Leave it to the synergy genius of Oprah & Co. to find a way for the daytime talk queen to be in two places at once.
Oprah's new cable network debuts next January. But her daytime talk show will run through September 2011, and her talk show contract forbids her to appear in another talk show on the cable network until the original gig ends. So does that mean we won't see Oprah on the Oprah Winfrey Network for its first nine months?
Of course not. In fact, not only will she be the promotional face of OWN as it launches, but the New York Times reports today that one of OWN's first shows will be a reality show ... about the end of "The Oprah Winfrey Show."
"Behind the Scenes: Oprah's 25th Season" will begin airing on OWN when the network starts in January.
Says the NYT:
Christina Norman, the chief executive of OWN, said in a telephone interview that "Behind the Scenes" was, "the thing that everybody wants to see, in some ways: How does it get made? What happens when it goes wrong and what happens when it goes right?"
She said the producers would compile the weekly episodes as quickly as possible. Ms. Winfrey will share her memories about her talk show in "Behind the Scenes."
Four other OWN shows are being announced today:
"Kid-napped," in which children rescue allegedly workaholic parents
"Miracle Detectives," in which spiritual skeptics investigate such matters with believers
"Sentenced," which chronicles a women's prison in Indiana
"Search," in which a woman finds long-lost family members
Oprah will soon shutter her syndicated daytime talk show and move to her own cable network (now with a new tagline). Another famous (and infamous) daytime talk queen will soon also move to cable.
Martha Stewart announced this morning she has signed a deal to move "The Martha Stewart Show" to the Hallmark Channel, effective this September.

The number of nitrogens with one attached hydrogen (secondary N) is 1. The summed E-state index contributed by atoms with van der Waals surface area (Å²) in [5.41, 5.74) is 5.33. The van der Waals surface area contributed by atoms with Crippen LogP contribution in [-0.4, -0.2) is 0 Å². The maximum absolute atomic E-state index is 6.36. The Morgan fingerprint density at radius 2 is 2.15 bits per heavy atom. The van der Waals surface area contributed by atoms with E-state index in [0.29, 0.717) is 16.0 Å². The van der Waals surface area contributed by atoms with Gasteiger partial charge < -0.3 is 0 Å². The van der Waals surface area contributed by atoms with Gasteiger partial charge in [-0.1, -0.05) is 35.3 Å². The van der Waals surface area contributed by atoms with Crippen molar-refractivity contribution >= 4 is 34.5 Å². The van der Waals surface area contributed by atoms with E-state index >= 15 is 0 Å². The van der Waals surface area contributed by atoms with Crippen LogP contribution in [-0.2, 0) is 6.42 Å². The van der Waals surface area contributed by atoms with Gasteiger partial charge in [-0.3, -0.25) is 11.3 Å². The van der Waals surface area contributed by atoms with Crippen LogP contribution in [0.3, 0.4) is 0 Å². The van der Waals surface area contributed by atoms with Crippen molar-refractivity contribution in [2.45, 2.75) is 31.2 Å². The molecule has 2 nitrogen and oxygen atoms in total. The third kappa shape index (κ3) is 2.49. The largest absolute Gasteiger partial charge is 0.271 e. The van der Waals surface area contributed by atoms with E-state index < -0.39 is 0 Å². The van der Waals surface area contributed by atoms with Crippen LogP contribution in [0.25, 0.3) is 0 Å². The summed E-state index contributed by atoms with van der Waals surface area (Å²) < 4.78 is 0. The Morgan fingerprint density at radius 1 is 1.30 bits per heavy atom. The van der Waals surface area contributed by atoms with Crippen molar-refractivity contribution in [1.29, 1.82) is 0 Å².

And though Stewart isn't getting her own entire cable channel, she is carving out her own slice of Hallmark: After Stewart's show, Hallmark will air 90 minutes of programming created by Stewart's production company.
For Hallmark, which has built a strong audience in the 25-54 demographic with its movies, landing Stewart is a high-profile move that it hopes will broaden its appeal. While the channel gets decent ratings, it is not as strong in urban and wealthy markets as it is elsewhere. Stewart caters to an upscale audience that the channel hopes will translate to stronger advertising dollars.
That's going to be the tagline for Oprah's new cable network, OWN.
And remember: it's not called the Oprah channel.
"This network is not called Oprah, it's called OWN -- it's about owning your challenges, your relationships, and moving forward in a positive way," said Discovery networks leader David Zaslav, in a brief Q&A session Monday during a convention for the National Association of Television Program Executives. The OWN network will be part of the Discovery group.
"There is nobody that's in this Oprah space, the 'Live Your Best Life tools for your life' space," he said. "Oprah is not just a great brand, but she's a great creative, she's incredible at finding talent, and she's a great talent for this mission, which is really her mission in life."
That's just a tease. Details about OWN's programming are tightly protected and likely won't be revealed until this spring.
How involved will Oprah be in her new cable TV channel, the Oprah Winfrey Network? Will she mostly be behind the scenes, calling the shots and making programming decisions? Or will she be on screen, hosting a show or appearing on others' shows?
That's a question mulled lightly by fans but quite seriously right now by the television executives at the Discovery Channel. OWN will go live in 2011 via the existing cable channel Discovery Health. And the Wall Street Journal reports this week that Discovery execs are talking to Oprah, trying to get an answer to those questions.
The level of Oprah's involvement, no surprise, likely will be directly proportionate to the success (at least initially) of the new channel. That's the big bet Oprah is making, anyway: that her mega-popularity via one daytime talk show can transition to an entire 24/7 cable network.
WSJ reports: "At an investor conference in San Francisco, [Brad Singer, chief financial officer with Discovery Communications Inc.] identified OWN as one of the company's most promising growth opportunities, but he said the key question of how much Winfrey herself will actually appear on the network is still being negotiated."